Streetcars of Desire

Imagine it's a Tuesday night and you're working late at the Graphic Arts Building on Amsterdam, just west of Woodward. You've just finished the layout of a report that's due to the printer the next day. In retrospect, you're glad you didn't drive in this morning. Your boss's surprise birthday party is tonight downtown at one of the hot new restaurants near Grand Circus Park. Afterwards, you'll only be a couple of blocks from Gratiot where you can easily hop on the reliable DSR to get back home. Even though you're still a little sore at loss of the sleek PCC cars from the Gratiot line, you'll be able to catch one to get downtown, but only for a few more days. You leave the building with a spring in your step. The weather is changing. It's the first week of April and the year is 1956.

It's been five decades since a scenario like the one described above could have happened in Detroit. The last of Detroit's streetcars, the aerodynamic PCC cars (short for Presidents' Car Commission) on the Woodward line were taken out of service April 8, 1956. They were shipped down to Mexico City, where they did their thing for another 30 years. It's hard to envision a city like Detroit with this kind of transit precedent and transit option. Not only were there streetcars on Woodward, but also there was rail all over the city and into the suburbs, connecting the whole region together in an efficient and effective way. Not many people know that during the 1920s, when Detroit's Department of Street Railways (DSR) was organized it was the largest and most comprehensive streetcar system in the United States. How things change.

But isn't there a saying about "what goes around, comes around," or something like that? Detroit is looking to the future, and utilizing transit as an economic engine to rebuild and focus development is a strategy that is gaining momentum. When the very first streetcars began running along Jefferson, Woodward, Michigan and Gratiot during the Civil War, a framework was put in place for concentrated urban development. In fact, initially, private enterprise built the systems, often in anticipation of real estate markets and residential growth. Transit and buildings worked together to create pedestrian friendly environments, where goods and services complimented commercial and residential use, and made life for people on the street as convenient as possible.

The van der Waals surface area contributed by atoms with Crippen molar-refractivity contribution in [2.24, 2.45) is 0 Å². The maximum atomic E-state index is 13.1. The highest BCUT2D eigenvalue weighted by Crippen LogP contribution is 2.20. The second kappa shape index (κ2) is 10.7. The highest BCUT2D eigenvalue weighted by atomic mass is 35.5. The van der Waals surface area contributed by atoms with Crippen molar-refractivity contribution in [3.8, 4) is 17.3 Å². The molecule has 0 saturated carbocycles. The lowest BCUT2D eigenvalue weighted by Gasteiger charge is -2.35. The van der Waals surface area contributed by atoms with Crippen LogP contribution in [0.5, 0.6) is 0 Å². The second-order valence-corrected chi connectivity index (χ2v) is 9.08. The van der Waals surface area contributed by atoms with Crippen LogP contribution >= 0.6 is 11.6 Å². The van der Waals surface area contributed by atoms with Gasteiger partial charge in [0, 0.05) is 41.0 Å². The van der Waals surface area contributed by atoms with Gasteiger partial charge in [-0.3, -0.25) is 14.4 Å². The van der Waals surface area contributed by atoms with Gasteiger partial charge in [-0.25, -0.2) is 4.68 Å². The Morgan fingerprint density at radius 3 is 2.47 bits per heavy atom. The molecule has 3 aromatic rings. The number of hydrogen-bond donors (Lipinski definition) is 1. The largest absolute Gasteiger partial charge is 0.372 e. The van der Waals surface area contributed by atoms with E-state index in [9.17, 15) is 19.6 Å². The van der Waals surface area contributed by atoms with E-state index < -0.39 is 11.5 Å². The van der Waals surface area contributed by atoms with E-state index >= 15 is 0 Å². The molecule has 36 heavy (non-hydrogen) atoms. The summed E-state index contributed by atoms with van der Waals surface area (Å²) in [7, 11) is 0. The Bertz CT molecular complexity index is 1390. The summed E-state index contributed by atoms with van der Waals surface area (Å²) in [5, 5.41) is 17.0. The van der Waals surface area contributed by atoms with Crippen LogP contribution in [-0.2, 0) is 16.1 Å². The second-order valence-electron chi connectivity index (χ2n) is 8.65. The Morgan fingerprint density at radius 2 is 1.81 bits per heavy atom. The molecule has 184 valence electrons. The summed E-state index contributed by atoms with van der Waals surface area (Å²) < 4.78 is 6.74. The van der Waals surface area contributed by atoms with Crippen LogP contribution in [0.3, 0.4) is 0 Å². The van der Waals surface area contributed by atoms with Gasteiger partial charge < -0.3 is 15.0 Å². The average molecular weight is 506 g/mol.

Looking around many of Detroit's neighborhoods along former streetcar routes still reveals the vestiges of this pattern. Today, planners like to use the term "POD," or "Pedestrian Oriented Development," to give this old idea a new ring. And cities across the country — from Portland to Dallas, and from Denver to Minneapolis — have discovered that the reintroduction of rail has equated to billions in related investment. With fixed rail and consistent service, there is more opportunity for vertical development and less need for providing parking at the expense of space for people. What's so intriguing about Detroit, is the potential for PODs popping up all over, but most especially in the oldest parts of the city where its urban bones are already in place.

Yet, how can the city the put the world on wheels of the rubber variety, rationalize such a shift in thinking? Detroit is definitely schizophrenic with regard to its relationship with non-auto motion. While we built up transit and a denser urban environment during the later 19th and first few decades of the 20th century, we have dismantled and divested from it during the last half century. The tremendous growth of the auto industry and our region's subsequent over-reliance on a single mode of transit leaves us shackled to only one option — this in a land where choice in the marketplace is such a valued part of the American experience.